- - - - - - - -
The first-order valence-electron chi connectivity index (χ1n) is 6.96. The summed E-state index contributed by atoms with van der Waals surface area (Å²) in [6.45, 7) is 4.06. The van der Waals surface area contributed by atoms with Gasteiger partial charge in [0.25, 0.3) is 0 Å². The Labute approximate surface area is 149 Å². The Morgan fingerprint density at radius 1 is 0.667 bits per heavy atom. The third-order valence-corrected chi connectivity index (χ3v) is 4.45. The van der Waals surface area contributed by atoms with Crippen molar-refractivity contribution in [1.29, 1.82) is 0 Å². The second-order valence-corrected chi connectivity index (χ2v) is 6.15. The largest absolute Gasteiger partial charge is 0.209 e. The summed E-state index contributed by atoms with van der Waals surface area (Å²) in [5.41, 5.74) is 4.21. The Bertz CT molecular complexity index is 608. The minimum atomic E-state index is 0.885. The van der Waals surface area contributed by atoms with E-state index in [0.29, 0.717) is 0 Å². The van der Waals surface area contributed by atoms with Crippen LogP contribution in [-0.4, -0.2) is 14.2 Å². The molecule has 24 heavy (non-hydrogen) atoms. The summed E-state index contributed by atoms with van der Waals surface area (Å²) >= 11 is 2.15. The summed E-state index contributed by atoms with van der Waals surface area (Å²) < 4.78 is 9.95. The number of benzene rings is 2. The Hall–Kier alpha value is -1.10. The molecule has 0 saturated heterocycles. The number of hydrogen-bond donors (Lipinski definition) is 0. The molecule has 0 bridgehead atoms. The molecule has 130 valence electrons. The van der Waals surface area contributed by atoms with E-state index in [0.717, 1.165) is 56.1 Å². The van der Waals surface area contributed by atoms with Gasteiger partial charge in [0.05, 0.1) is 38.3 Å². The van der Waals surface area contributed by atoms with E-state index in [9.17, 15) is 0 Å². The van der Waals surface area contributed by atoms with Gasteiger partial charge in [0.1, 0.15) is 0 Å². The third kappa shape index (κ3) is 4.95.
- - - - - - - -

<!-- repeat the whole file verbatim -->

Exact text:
The first-order valence-electron chi connectivity index (χ1n) is 6.96. The summed E-state index contributed by atoms with van der Waals surface area (Å²) in [6.45, 7) is 4.06. The van der Waals surface area contributed by atoms with Gasteiger partial charge in [0.25, 0.3) is 0 Å². The Labute approximate surface area is 149 Å². The Morgan fingerprint density at radius 1 is 0.667 bits per heavy atom. The third-order valence-corrected chi connectivity index (χ3v) is 4.45. The van der Waals surface area contributed by atoms with Crippen molar-refractivity contribution in [1.29, 1.82) is 0 Å². The second-order valence-corrected chi connectivity index (χ2v) is 6.15. The largest absolute Gasteiger partial charge is 0.209 e. The summed E-state index contributed by atoms with van der Waals surface area (Å²) in [5.41, 5.74) is 4.21. The Bertz CT molecular complexity index is 608. The minimum atomic E-state index is 0.885. The van der Waals surface area contributed by atoms with E-state index in [0.29, 0.717) is 0 Å². The van der Waals surface area contributed by atoms with Crippen LogP contribution in [-0.4, -0.2) is 14.2 Å². The molecule has 24 heavy (non-hydrogen) atoms. The summed E-state index contributed by atoms with van der Waals surface area (Å²) >= 11 is 2.15. The summed E-state index contributed by atoms with van der Waals surface area (Å²) < 4.78 is 9.95. The number of benzene rings is 2. The Hall–Kier alpha value is -1.10. The molecule has 0 saturated heterocycles. The number of hydrogen-bond donors (Lipinski definition) is 0. The molecule has 0 bridgehead atoms. The molecule has 130 valence electrons. The van der Waals surface area contributed by atoms with E-state index in [0.717, 1.165) is 56.1 Å². The van der Waals surface area contributed by atoms with Gasteiger partial charge in [0.05, 0.1) is 38.3 Å². The van der Waals surface area contributed by atoms with E-state index in [9.17, 15) is 0 Å². The van der Waals surface area contributed by atoms with Gasteiger partial charge in [0.1, 0.15) is 0 Å². The third kappa shape index (κ3) is 4.95.